This baklava is rolled jelly-roll fashion instead of assembling it in flat layers and cutting it into triangles. The traditional butter is replaced with olive and vegetable oils along with the almonds, which make this dessert very high in heart-healthy monounsaturated fats.
To prepare rolls, combine first 3 ingredients in a small saucepan. Cook over medium-low heat 5 minutes. Cool; discard lemon. Place almonds, 1 1/2 tablespoons sugar, 1/2 teaspoon cinnamon, and nutmeg in a food processor; process until coarsely chopped.
Place 2 phyllo sheets on a large cutting board or work surface (cover remaining dough to keep from drying); lightly brush with 1 1/2 teaspoons oil mixture. Top with 2 phyllo sheets, and lightly brush with 1 1/2 teaspoons oil mixture. Sprinkle about 2 1/2 tablespoons almond mixture evenly over phyllo stack, leaving a 1 1/2-inch border on 1 short edge. Crumble one-third shredded phyllo over almond mixture; top with 2 1/2 tablespoons almond mixture.
Starting at short edge without border, tightly roll up phyllo stack jelly-roll fashion. Lightly brush border and outside of roll with 1 1/2 teaspoons oil mixture. Cut roll evenly into 10 pieces. Repeat procedure twice with remaining sheets of phyllo, oil mixture, almond mixture, and shredded phyllo. Place all 30 rolls on a jelly-roll pan or baking sheet coated with cooking spray. Bake at 350° for 30 minutes.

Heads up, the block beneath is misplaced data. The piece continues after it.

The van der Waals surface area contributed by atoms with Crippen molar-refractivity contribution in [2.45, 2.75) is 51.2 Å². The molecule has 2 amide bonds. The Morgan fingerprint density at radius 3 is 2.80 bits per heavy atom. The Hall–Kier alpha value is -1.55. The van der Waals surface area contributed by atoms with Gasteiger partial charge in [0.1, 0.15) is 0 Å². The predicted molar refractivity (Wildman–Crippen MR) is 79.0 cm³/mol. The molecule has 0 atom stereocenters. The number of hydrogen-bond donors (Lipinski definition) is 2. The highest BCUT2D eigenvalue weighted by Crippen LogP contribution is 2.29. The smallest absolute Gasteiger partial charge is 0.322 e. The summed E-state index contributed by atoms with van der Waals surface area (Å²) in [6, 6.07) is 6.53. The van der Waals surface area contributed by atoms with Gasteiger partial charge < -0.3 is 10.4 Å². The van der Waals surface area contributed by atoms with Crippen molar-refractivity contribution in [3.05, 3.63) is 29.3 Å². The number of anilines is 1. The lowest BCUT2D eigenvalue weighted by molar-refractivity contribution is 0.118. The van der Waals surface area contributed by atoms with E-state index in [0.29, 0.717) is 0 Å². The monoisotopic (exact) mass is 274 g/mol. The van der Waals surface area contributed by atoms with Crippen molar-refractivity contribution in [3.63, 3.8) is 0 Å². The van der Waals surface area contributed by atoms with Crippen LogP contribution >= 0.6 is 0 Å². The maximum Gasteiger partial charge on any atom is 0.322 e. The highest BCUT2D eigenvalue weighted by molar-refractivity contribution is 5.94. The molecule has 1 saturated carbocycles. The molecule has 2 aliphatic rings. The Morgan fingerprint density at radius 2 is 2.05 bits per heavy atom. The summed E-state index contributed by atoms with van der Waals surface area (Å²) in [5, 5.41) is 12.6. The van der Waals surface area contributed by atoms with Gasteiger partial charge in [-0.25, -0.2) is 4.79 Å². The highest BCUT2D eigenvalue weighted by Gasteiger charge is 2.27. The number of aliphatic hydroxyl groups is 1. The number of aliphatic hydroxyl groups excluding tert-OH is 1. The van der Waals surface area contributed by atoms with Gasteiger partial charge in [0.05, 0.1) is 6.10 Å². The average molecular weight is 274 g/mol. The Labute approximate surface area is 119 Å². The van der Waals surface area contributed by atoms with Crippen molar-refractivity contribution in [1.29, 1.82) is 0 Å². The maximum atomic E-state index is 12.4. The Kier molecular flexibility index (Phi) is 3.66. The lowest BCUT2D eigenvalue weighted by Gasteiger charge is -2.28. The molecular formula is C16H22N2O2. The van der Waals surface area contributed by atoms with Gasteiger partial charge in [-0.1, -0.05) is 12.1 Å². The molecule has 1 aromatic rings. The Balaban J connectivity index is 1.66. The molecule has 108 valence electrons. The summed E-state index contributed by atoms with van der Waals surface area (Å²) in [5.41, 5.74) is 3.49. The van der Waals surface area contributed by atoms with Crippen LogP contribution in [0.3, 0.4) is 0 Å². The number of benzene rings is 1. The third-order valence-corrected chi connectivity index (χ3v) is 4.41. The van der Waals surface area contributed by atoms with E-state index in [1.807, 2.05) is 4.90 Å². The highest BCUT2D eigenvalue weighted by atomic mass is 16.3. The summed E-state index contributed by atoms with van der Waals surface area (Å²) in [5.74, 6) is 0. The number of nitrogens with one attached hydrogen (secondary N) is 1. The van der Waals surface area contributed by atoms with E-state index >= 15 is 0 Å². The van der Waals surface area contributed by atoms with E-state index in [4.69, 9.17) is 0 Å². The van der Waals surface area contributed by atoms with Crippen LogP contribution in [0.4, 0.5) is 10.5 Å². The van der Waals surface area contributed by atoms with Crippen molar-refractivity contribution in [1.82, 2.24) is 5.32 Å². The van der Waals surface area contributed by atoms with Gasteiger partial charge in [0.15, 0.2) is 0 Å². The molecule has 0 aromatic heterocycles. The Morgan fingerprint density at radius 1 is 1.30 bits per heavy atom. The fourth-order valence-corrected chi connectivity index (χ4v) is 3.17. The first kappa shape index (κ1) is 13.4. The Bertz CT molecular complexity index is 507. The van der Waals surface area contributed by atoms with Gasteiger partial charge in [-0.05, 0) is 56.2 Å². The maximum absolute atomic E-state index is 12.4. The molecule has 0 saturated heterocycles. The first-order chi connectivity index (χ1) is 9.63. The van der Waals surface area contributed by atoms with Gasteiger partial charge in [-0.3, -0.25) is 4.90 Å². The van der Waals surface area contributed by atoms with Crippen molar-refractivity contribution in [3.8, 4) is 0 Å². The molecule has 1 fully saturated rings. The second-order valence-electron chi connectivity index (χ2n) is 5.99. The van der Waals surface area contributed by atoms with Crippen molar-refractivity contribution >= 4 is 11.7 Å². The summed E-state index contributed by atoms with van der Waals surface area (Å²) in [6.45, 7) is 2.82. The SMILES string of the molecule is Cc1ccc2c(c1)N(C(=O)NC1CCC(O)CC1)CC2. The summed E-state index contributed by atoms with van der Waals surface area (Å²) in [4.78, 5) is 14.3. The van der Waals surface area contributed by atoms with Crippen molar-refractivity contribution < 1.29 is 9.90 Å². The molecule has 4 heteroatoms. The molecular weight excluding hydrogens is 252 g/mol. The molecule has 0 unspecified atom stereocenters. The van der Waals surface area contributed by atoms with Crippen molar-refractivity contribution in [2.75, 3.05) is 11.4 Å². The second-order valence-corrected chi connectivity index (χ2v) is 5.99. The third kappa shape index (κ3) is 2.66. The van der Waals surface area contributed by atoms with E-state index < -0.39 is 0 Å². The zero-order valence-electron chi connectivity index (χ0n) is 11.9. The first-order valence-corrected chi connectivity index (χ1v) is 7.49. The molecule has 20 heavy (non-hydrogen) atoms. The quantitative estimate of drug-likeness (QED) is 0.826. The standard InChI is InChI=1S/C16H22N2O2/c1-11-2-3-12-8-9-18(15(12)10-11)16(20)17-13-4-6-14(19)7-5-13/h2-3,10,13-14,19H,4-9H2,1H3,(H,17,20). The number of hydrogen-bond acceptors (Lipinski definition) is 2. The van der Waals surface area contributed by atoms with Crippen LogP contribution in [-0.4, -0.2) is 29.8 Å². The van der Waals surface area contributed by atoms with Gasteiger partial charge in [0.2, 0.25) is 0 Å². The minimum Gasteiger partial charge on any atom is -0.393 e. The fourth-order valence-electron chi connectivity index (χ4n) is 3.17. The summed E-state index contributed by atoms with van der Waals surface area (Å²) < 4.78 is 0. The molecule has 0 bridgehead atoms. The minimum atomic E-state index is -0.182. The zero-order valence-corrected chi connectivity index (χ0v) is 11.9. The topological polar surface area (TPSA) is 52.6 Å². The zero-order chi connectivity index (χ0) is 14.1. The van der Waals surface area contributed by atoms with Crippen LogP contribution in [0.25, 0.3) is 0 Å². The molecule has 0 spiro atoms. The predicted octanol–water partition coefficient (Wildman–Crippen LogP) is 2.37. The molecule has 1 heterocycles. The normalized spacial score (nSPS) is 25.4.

To prepare syrup, combine sugar and remaining ingredients in a large saucepan. Cook over medium heat 5 minutes or until sugar dissolves; discard lemon and cinnamon stick.
Carefully place baked baklava rolls, cut sides up, in a 13 x 9-inch baking pan coated with cooking spray (rolls will fit snugly). Pour syrup over rolls; let stand at room temperature for 3 hours. Carefully turn rolls; cover and let stand 8 hours.
We first tasted the rolls just two hours after we made them, and they were delicious. Letting them stand for the full 11 hours, however, allows them to soak up more flavor, making them even better. Find the shredded phyllo called kataifi (ka-ta-EE-fee) in Middle Eastern markets.